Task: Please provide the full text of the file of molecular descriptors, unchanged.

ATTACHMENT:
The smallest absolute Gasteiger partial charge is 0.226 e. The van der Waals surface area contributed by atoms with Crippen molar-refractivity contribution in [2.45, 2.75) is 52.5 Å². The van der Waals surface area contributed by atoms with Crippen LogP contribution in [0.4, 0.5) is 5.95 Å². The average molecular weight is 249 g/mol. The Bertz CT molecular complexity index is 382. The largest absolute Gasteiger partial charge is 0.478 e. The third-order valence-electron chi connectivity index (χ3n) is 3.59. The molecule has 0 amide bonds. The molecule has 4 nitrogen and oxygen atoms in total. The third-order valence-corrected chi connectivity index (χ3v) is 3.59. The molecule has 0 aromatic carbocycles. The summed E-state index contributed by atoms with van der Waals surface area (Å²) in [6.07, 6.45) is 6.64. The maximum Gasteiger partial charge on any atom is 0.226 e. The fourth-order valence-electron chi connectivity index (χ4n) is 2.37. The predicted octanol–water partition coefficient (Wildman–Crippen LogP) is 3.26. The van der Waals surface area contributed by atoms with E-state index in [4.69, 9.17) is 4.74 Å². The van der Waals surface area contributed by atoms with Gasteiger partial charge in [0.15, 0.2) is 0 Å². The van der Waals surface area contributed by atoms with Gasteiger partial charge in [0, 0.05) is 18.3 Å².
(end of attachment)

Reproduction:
The smallest absolute Gasteiger partial charge is 0.226 e. The van der Waals surface area contributed by atoms with Crippen molar-refractivity contribution in [2.45, 2.75) is 52.5 Å². The van der Waals surface area contributed by atoms with Crippen LogP contribution in [0.4, 0.5) is 5.95 Å². The average molecular weight is 249 g/mol. The Bertz CT molecular complexity index is 382. The largest absolute Gasteiger partial charge is 0.478 e. The third-order valence-electron chi connectivity index (χ3n) is 3.59. The molecule has 0 amide bonds. The molecule has 4 nitrogen and oxygen atoms in total. The third-order valence-corrected chi connectivity index (χ3v) is 3.59. The molecule has 0 aromatic carbocycles. The summed E-state index contributed by atoms with van der Waals surface area (Å²) in [6.07, 6.45) is 6.64. The maximum Gasteiger partial charge on any atom is 0.226 e. The fourth-order valence-electron chi connectivity index (χ4n) is 2.37. The predicted octanol–water partition coefficient (Wildman–Crippen LogP) is 3.26. The van der Waals surface area contributed by atoms with E-state index in [4.69, 9.17) is 4.74 Å². The van der Waals surface area contributed by atoms with Gasteiger partial charge in [0.15, 0.2) is 0 Å². The van der Waals surface area contributed by atoms with Gasteiger partial charge in [0, 0.05) is 18.3 Å².